Edit Together: Styles Edition

In this version  of Edit Together, we’re going to work on this beautiful photo of Oakley, taken by Jamie (@tails_that_follow) .

I’ve chosen it because I can see it has a lot of possibilities to edit in different ways. On one hand we can make it quite bright and warm, a magical and hopeful scene with a proud dog surveying his kingdom…

On the other hand, we could make it cooler, darker, and more dramatic. Enhance this foggy smoke, and now we are being watched by a more wild creature, in whose domain we have found ourselves. 

Mountain Sunshine

In this tutorial I wanted to create an image that would match a similar one I had of Journey, so I could print them both out for my wall. Therefore, I had quite a specific look in mind, which was: late sun flare through the mountain gap, dawn/dusk time.

In this tutorial we will be:

  • Working on brightening Loki up
  • Bringing texture and detail back into the clouds
  • Adding the fake sun flare overlay
  • Discussing how to keep light natural both with the fake sun and with this open landscape scene
  • Adding some fake rim-light around Loki’s ears to keep the light natural
  • Changing the colour balance to tint everything gold and slightly magenta
  • Removing bits of grass
  • And the normal process of dodge & burn, removing colour-casts from his chest and so on.
DSC04822-2 Taken at f/2.8 with a 24mm lens.

Snowy Wonderland

This tutorial works on Journey in the woods, standing in the snow. 

It is relatively underexposed, with a relatively high ISO. 

We will cover a number of techniques including:

  • Selective edits in Lightroom/Camera Raw
  • Content aware crop.
  • Keeping our workflow as flexible and re-editable as possible
  • Curves layers
  • Masking (lots of it)
  • Gradient Fill
  • Radial Gradient
  • High Pass action
  • Dodge & Burn
  • Adding snow with a brush
  • Healing spot brush
You will need to be quite proficient in LR & Photoshop as I move very quickly in this tutorial and don’t explain the tools in depth. 
DSC00796 DSC00796-Edit

Sadie in the Woods: Full Tutorial

In this tutorial we’re going to working though my process to create one of my favourite pictures so far, of my friend Annika’s dog Sadie, in the woods.

The first part of the tutorial was recorded from my van, while livestreaming on Facebook…. then my computer had an absolute meltdown, so I finished recording the tutorial later, without being live.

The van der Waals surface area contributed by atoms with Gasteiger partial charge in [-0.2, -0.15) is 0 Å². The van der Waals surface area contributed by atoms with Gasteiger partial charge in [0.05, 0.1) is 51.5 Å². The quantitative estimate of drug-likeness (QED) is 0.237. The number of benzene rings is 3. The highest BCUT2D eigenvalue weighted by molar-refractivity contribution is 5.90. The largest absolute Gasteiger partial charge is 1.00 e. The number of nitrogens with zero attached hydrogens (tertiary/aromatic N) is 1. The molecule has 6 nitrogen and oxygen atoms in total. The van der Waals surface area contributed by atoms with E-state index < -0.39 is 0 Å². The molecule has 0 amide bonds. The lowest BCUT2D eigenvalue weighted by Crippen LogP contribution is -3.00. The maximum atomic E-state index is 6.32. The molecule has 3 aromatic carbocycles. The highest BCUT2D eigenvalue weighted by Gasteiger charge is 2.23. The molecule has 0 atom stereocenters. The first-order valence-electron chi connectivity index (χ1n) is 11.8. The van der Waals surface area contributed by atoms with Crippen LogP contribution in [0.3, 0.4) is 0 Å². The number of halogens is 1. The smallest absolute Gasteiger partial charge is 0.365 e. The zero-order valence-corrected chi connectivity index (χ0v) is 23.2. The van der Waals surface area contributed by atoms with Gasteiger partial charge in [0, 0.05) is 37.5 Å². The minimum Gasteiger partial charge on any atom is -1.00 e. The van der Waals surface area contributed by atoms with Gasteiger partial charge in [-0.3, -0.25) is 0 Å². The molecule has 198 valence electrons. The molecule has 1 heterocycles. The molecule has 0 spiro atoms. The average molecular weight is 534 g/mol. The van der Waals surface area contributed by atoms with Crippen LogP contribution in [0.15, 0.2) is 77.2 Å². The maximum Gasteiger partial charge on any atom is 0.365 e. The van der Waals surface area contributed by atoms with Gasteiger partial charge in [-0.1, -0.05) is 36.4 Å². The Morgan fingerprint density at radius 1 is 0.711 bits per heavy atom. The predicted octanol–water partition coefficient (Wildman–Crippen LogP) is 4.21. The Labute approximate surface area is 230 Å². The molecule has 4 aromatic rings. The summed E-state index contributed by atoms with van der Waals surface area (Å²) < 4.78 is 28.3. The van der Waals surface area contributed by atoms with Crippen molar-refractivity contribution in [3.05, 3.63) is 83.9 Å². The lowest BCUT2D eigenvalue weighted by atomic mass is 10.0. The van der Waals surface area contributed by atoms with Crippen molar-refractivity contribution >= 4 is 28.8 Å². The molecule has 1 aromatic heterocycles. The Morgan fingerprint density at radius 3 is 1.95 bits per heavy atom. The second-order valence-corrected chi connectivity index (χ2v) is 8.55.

Since this is a photo for Annika, I won’t be offering the RAW file for download this time. You can of course edit along on one of your own photos, just keep in mind there’s a few elements in this photo that make the tutorial work, which won’t work with every photo:

  • Dog looking up and to the side
  • The light in the background
  • Soft ambient light on the dog from no particular direction

Journey On a Rock

This tutorial will take you from start to finish editing a slightly under-exposed, backlit photo of Journey. 

In order to do this tutorial, you’ll want:

  • a decent knowledge of Photoshop basics, eg., masking, adjustment layers and so on
  • A decent knowledge of Lightroom, eg., radial filters

This techniques in this tutorial will work best with:

  • backlit photos, with even lighting on the dog’s face
  • slightly under-exposed photos, but it’s ok if you have some blown-out highlights
  • photos with some kind of natural “shape” to the foreground and background (eg., not on an open field).
Remember: Not all editing tutorials will work on all photos. The key is to take the rationale and reasoning behind when and why to make certain edits, and consider if that applies to the photo you are working on. While my process and my steps are very similar from photo to photo, an underexposed backlit photo will require different ways of working to a brighter forest-green photo.

Since this is one of my favourite photos, it’s one I would prefer that edits do not get posted on social media. 

Below, you

DSC09683 DSC09682-Edit-2-4

Loki in the Deep Dark Woods

One important thing to keep in mind when it comes to creating the “Deep dark forest” look is that it really does begin in-Camera. Which is to say that if you haven’t set up this mood in the first place, just making the photo darker and darker is not going to create the mood you want.

There are so many elements that go into creating this photo that the editing is almost the least important part of it. You need to have already considered:

  • the location
  • the light (or lack thereof)
  • the expression
  • the pose
  • the colours already present in the scene

Without these things contributing to the feeling of the “deep dark forest”, your editing is likely to not make sense.

The Next Level course goes into detail about these elements. Or, if you’re in the Learning Community, make sure you check out the Deep Dark Forest lesson that covers these elements specifically to achieve this look. 

Editing Tutorial

Here is an editing tutorial, working on the photo below. Remember, you mightn’t need to follow my exact steps – you may want 2 curves layers instead of 1. You might need to do more or less work on the greens, etc. It all depends on the photo you’re working with. Similarly, you can use many of these techniques to create other “deep dark” effects. It’s all about curves layers, darkening, and remembering where the light would naturally be hitting – even if there isn’t very much of it.